Sadness, a familiar feeling: An interview with Sydney Delong

At 19-years-old, Sydney Delong is like many people her age. She’s tired of school after her freshman year studying psychology at Ryerson University, she works part time at The Body Shop, and she is trying to find individuality on her own path. What sets her apart is her voice, which allowed her to preform in internationally recognized music festivals Canadian Music Week and NXNE.

From a petite body Delong projects a deep, resounding, giantess voice – soused in sadness and bereft of immaturity. Her indie, folky, acoustic sound is supplemented with honest and personal lyrics. Her charisma is gravitational, and her overwhelming passion for all things is powerful. Delong’s powerhouse voice and her unique ability to manipulate it makes this Oakville-native’s dream of international recognition a looming reality.

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We sat down with Delong with a Vital Protein smoothie on Spadina (she follows a compassionate diet) to talk about finding herself and the music that followed.

Where is your favourite place?
The Loblaws on Church and Carleton. Sexiest looking produce. Mmn.

Where did you get your enormous voice?
I took a lot of serious vocal lessons with Mitch Seekins. He’s the kind of guy that industry people call and say, “this person either needs to get surgery or you have to fix their technique.” Before I met him, I was starting to experience fatigue, or pain. If I were to have continued I would have gotten vocal nodes. He was very strict and I cried sometimes, but I thank him for what my voice is today.

Like Terence Fletcher (J.K. Simmons) in Whiplash?
Yes! I had very high expectations for myself. I learn very fast. Seekins told me, “you’re going to do this because you want to be that good.” He understood that I want to be internationally recognized as an amazing vocalist.

When did you realize you wanted to be internationally recognized?
If I could be recognized even in Toronto, that would be cool. I’ve always sung. I wanted to be a Broadway star, which is where I got my theatrics. Then I got bored from singing classic stuff, I didn’t want to sing French and German, so I picked up a guitar and started writing. I had always tried to write poetry, pathetically. Then I did The Next Star on YTV when I was 15. I made the Top 16 out of 2000 contestants. They didn’t pick me because I was just the ‘indie token.’

After the show, I realized that I don’t suck. People other than my mother think I’m ok! Then I started writing more seriously. I continued to take theory and composition lessons with producer and friend Ryan Switzer at Massive Tank Studios. He really pushed my songwriting. He gave me the self-confidence to continue and worked very hard with me.

Where are you from?
I was living in Oakville, graduating from Iroquois Ridge High School. My mother was born and raised in Oakville. There’s a lot of money in that town, so it becomes something that people don’t really care for. It’s just there. My mom works very hard and my dad is stay at home. Oakville is very cookie cutter: the mom stays at home, the dad coaches the soccer team, and the son makes it to the OHL. In a sense there’s a lot of opportunity because there’s a lot of money in that town, but there’s not a lot of opportunity for someone like me. It was smothering creative me.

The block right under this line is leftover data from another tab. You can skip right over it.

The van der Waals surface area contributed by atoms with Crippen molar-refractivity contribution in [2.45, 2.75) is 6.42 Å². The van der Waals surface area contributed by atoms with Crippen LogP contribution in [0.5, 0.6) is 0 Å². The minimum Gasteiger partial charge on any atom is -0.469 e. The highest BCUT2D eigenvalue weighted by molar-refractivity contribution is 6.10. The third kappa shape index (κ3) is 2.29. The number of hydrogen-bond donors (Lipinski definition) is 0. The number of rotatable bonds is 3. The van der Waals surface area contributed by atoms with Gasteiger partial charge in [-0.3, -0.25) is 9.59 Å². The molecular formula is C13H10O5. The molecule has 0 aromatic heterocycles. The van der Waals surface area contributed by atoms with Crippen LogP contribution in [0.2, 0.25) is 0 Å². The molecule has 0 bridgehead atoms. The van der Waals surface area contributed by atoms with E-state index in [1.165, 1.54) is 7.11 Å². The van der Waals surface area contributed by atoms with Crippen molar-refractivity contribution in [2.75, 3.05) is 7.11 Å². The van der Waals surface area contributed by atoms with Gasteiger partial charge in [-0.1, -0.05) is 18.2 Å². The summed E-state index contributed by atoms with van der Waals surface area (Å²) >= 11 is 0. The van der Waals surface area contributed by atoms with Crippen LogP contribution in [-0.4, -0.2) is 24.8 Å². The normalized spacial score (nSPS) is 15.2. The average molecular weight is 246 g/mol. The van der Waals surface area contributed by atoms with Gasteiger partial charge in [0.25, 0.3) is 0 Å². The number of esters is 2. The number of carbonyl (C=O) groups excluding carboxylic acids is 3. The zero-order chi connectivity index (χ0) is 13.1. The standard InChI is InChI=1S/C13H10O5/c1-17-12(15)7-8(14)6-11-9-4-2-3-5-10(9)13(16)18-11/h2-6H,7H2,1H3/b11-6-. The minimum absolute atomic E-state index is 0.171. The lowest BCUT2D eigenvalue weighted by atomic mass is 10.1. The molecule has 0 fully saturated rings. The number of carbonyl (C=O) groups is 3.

You seem to really know who ‘me’ is.
I’ve known for a long time but environmentally it didn’t work. I felt very trapped. The stereotype I had built around myself in that town didn’t fit with the career I wanted for myself. Individuality these days is classified as supporting yourself financially, but no one values actually knowing who me is. I am Sydney Delong and I am me because of these characteristics, because this is how I respect myself. I’ve still got a lot of life and lot of time to learn.

Your songs are really sad.
Dallas Green just knows me, he just knows. For me, it’s a different thing to listen to sad music than it is to write it. I’m a very open person but really, it’s a defense mechanism. There are things I don’t deal with at all, and that’s what my music is about. It’s about me being unable to deal. I cry to my music when I’m really sad. It’s like reliving that emotion. To sing a song that’s sad to me is heart breaking, but its sick and twisted because I also get a satisfaction from the buzz of singing it. It’s twisted that I get singing about my own sadness, my grief, my insecurities.

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Do you have to write from a sad place?
Sadness is an emotion that is very familiar to me. The feeling I seem to be able to have the most words for. When I’m happy I’m so focused on other things, I’d rather not sit and write a song, I’d rather go be with that person. Like, I’ve had a massive transition with my parents. My mom worked a lot and it was hard to communicate with my dad. Now I have an awesome relationship with my parents. I tried to write a song about this but I’m not sad about it anymore. What troubled me before, I’m not sad about now.

What are you listening to right now?
I just bought the rest of the Al King record. I’m also listening to The Tallest Man on Earth. His new record is very cute. He’s a very talented guitarist.

Who is someone you look up to? Hang out with?
Mr. Richard Flohil. He is the king of folk music. He was the first guy to bring BB king to Toronto. We’d stalked him down to help me do PR. I like to hang out with people older than me. So that’s Richard. He’s 80. He’s my best friend. When we’re out at night I’m tell him “Richard there are some cute men over there, but they won’t come over because it looks like I’m out with my grandfather!” He’s cool.

Delong will play at The Old Nick on Danforth Ave. on June 8th.